AB - Background Multiple factors influence the end-of-life (EoL) care and experience of poor quality services by culturally- and spiritually-diverse groups. Access to EoL services e.g. health and social supports at home or in hospices is difficult for ethnic minorities compared to white European groups. A tool is required to empower patients and families to access culturally-safe care. This review was undertaken by the Canadian Virtual Hospice as a foundation for this tool. Methods To explore attitudes, behaviours and patterns to utilization of EoL care by culturally and spiritually diverse groups and identify gaps in EoL care practice and delivery methods, a scoping review and thematic analysis of article content was conducted. Fourteen electronic databases and websites were searched between June–August 2014 to identify English-language peer-reviewed publications and grey literature (including reports and other online resources) published between 2004–2014. Results The search identified barriers and enablers at the systems, community and personal/family levels. Primary barriers include: cultural differences between healthcare providers; persons approaching EoL and family members; under-utilization of culturally-sensitive models designed to improve EoL care; language barriers; lack of awareness of cultural and religious diversity issues; exclusion of families in the decision-making process; personal racial and religious discrimination; and lack of culturally-tailored EoL information to facilitate decision-making. Conclusions This review highlights that most research has focused on decision-making. There were fewer studies exploring different cultural and spiritual experiences at the EoL and interventions to improve EoL care. Interventions evaluated were largely educational in nature rather than service oriented.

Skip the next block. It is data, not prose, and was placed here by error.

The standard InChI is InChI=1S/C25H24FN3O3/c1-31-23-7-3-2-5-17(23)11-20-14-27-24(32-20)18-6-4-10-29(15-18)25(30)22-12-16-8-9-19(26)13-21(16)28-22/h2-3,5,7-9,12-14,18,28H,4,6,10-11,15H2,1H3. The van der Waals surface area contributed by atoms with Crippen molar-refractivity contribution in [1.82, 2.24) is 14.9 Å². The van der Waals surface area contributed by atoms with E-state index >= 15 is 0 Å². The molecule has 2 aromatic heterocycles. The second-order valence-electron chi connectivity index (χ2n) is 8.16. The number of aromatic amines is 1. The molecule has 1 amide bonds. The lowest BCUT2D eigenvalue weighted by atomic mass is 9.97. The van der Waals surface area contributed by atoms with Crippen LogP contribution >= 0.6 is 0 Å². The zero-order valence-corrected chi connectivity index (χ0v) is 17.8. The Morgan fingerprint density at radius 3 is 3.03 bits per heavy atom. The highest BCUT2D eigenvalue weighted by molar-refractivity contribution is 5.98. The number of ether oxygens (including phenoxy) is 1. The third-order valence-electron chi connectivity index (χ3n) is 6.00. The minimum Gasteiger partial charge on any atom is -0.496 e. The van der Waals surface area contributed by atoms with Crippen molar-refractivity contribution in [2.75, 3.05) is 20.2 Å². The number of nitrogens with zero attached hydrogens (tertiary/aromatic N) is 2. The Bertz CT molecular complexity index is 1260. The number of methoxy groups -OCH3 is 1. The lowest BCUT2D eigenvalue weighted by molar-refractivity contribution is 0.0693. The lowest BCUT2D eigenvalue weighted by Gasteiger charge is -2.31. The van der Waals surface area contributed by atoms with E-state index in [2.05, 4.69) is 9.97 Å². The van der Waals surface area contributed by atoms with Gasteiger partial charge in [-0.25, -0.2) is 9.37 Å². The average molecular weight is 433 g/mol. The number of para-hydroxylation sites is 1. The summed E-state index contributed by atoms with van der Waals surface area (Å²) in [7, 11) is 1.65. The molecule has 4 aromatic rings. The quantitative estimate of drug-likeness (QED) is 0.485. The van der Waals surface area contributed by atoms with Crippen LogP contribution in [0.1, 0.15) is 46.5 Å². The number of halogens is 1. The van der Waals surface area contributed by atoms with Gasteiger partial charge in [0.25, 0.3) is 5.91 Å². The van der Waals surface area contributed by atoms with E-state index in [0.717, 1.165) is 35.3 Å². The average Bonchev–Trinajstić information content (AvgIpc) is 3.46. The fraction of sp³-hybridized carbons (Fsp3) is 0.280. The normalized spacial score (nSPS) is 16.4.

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KW - cultural competency

KW - spirituality review

KW - ethnic groups

KW - health knowledge

KW - attitudes & practice

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JO - BMC Geriatrics

JF - BMC Geriatrics

SN - 1471-2318

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ER -